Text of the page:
I think if I see another 1/35th figure carrying a Panzerfaust I'm going to lose it.
First of all, the weapon limits your figure to Late War, even VERY Late War (the common version seen everywhere in 1/35th wasn't deployed until late 1944). Second, it's just waaaay over-represented in the offerings of figure makers. Maybe it's cheaper to make than a rifle? In any case, CMK's new figure of a walking (they call "marching") tank hunter has him carrying a Panzerschreck RPG round and a box that presumably has the dreaded launcher inside. I'm relieved to say the least.
Unlike the hand-carried (and launched) Panzerfaust, which took real courage or desperation to use in the teeth of an advancing tank, the Panzerschreck could be fired from behind cover and at a greater range (though it generated a lot of smoke, giving away the launcher's position). The shell could penetrate even the armor of the IS-2, the heaviest tank of WW2. Operators also had to wear a protective poncho because of the exhaust gases it kicked out.
Inside a clear square plastic hanger package are:
Five resin "pour plugs" with the torso, legs, hands, rifle and the Panzerschreck carrying case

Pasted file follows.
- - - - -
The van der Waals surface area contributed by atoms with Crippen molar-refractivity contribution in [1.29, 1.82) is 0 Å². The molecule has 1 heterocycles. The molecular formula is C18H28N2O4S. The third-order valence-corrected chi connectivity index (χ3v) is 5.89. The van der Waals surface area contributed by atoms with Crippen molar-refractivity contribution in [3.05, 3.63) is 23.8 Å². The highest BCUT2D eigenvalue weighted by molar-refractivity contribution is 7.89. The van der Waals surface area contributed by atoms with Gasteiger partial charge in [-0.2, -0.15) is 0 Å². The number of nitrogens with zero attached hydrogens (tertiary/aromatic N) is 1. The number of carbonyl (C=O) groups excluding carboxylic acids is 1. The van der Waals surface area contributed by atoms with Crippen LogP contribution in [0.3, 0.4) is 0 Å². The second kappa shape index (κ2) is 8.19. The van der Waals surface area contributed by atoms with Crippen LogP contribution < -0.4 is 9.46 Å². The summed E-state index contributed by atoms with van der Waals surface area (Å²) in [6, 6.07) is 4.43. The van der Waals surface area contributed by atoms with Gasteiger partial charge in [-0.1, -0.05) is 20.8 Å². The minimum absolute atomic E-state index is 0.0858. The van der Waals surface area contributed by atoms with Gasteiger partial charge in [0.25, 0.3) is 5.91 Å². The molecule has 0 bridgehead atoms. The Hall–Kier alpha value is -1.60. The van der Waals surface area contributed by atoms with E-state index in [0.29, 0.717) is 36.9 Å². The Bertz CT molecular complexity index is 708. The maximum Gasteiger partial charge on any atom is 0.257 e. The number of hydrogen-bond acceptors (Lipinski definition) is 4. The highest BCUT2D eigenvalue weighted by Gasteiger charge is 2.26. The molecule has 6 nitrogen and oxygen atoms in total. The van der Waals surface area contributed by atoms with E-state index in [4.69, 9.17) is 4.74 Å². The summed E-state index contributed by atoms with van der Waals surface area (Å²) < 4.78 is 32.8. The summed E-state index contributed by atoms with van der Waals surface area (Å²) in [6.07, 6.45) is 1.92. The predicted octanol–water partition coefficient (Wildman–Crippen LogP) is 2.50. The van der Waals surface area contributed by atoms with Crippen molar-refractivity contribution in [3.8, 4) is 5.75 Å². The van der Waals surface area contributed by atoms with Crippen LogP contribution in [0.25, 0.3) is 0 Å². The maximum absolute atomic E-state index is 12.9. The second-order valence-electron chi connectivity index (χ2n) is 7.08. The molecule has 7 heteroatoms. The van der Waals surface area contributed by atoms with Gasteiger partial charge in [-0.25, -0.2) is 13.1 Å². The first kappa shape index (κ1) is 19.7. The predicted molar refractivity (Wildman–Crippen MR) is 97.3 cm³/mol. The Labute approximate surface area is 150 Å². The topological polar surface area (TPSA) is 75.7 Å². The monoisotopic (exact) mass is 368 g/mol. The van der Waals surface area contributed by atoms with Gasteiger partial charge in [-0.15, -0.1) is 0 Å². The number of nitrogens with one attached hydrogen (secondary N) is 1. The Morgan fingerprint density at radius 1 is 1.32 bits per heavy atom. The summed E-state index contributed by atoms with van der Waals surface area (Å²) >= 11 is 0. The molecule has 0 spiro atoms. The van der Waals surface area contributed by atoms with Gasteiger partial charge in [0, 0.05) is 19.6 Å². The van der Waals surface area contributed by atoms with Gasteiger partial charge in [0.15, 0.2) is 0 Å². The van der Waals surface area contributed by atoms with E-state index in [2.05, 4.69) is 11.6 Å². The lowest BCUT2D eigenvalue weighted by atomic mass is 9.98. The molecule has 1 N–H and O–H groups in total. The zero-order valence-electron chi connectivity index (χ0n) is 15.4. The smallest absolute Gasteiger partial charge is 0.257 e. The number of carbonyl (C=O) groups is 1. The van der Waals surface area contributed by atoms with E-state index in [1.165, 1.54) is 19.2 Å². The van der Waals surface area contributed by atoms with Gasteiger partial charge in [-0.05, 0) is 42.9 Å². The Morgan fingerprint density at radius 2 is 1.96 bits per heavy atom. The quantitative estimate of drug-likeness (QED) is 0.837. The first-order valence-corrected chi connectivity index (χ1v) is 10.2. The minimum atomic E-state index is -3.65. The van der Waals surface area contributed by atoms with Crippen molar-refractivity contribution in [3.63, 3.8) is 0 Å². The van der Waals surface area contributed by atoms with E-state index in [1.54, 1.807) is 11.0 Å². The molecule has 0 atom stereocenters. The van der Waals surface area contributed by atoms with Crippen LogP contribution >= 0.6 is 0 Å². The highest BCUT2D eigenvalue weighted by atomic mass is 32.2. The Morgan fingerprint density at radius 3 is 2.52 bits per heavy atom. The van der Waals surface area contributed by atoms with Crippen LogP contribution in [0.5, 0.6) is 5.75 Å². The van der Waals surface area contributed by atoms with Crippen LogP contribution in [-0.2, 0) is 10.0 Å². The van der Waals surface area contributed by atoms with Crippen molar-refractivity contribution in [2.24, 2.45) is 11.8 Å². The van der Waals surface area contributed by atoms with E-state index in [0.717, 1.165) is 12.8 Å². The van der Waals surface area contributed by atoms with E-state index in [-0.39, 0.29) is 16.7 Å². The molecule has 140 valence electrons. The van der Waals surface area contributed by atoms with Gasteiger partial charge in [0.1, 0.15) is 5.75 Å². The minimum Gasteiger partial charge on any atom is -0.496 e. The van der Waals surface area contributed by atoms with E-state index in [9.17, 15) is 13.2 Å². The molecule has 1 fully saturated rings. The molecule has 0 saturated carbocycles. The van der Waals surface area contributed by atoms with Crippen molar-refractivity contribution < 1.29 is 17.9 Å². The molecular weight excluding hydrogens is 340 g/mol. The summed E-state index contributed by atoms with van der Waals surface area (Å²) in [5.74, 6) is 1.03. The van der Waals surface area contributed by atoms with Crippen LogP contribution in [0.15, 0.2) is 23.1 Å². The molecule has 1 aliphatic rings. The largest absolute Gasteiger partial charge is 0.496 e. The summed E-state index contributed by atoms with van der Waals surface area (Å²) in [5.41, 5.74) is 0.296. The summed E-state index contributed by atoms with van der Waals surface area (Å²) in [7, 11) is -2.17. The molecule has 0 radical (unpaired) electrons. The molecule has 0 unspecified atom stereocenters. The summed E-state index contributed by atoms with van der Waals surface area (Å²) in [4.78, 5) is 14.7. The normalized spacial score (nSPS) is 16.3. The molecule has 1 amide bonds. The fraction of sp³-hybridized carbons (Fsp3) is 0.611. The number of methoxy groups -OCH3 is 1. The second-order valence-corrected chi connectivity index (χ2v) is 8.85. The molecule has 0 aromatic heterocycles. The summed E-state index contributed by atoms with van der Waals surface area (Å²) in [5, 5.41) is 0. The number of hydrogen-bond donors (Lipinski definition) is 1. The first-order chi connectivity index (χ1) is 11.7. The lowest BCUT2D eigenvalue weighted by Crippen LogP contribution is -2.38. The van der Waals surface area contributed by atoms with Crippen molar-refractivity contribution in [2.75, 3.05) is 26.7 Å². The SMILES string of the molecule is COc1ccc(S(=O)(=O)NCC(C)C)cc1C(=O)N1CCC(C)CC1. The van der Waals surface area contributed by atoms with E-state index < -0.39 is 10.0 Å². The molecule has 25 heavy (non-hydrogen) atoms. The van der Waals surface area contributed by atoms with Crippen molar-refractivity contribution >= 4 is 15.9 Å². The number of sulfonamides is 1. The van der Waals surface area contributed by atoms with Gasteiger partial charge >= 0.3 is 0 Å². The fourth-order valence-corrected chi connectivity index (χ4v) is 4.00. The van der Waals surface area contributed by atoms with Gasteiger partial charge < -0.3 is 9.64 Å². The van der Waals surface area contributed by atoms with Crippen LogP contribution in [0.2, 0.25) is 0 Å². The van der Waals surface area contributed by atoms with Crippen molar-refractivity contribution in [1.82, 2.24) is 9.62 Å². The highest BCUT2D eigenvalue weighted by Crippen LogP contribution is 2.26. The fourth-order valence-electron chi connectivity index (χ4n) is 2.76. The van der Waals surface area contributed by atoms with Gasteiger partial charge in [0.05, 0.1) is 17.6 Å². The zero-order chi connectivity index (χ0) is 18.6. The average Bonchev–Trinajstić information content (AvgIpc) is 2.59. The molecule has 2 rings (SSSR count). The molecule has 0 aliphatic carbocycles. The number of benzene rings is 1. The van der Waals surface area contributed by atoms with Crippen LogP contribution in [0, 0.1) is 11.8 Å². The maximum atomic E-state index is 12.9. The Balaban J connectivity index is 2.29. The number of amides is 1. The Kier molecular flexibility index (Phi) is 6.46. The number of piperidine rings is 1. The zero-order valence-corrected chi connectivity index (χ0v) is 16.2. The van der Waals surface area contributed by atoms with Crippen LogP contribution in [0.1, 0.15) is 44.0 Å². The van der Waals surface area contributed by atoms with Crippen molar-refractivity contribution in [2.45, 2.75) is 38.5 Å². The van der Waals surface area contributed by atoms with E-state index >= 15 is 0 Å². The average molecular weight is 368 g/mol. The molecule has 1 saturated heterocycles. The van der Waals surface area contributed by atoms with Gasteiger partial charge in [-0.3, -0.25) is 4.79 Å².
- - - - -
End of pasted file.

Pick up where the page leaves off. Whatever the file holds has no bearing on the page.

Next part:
A zip-loc baggie with the head and the two parts of the rifle grenade
A two-sided yellow sheet with a drawing of the finished figure on one side and painting instructions on the reverse
The casting of the figure is crisp with a minimum of flash except on the small parts. The overcoat detailing is excellent, with a portion cast separately, and which is attached after the left leg is glued on. The part is extremely thin and almost to-scale in thickness, so much so modelers should exercise caution when handling not to crack it.
The figure looks to be in the same size family as Tristar figures; in other words, smaller than, say those from Tank or Master Box. That will only be a problem if you plan on mixing kits from other makers.
Painting instructions are rudimentary at best, with no hint what color the Panzerschreck box should be. I suggest having a look at some references like the Osprey "Men at Arms" series.
Although styrene figures have made up a lot of the distance separating them from resin, the latter still very much holds the edge in terms of detailing. The "potato masher" stick grenades in the figure's waistband, or the detailing of the fabric just isn't there yet in plastic.
Thanks to CMK for providing the review sample. Please mention you saw them here on Armorama when ordering.
Highs: Crisp detailing & casting; interesting pose and thankfully NOT ANOTHER PANZERFAUST.Lows: Hands are less well-rendered than on some resin figures.Verdict: Recommended. An attractive figure with a different subject matter.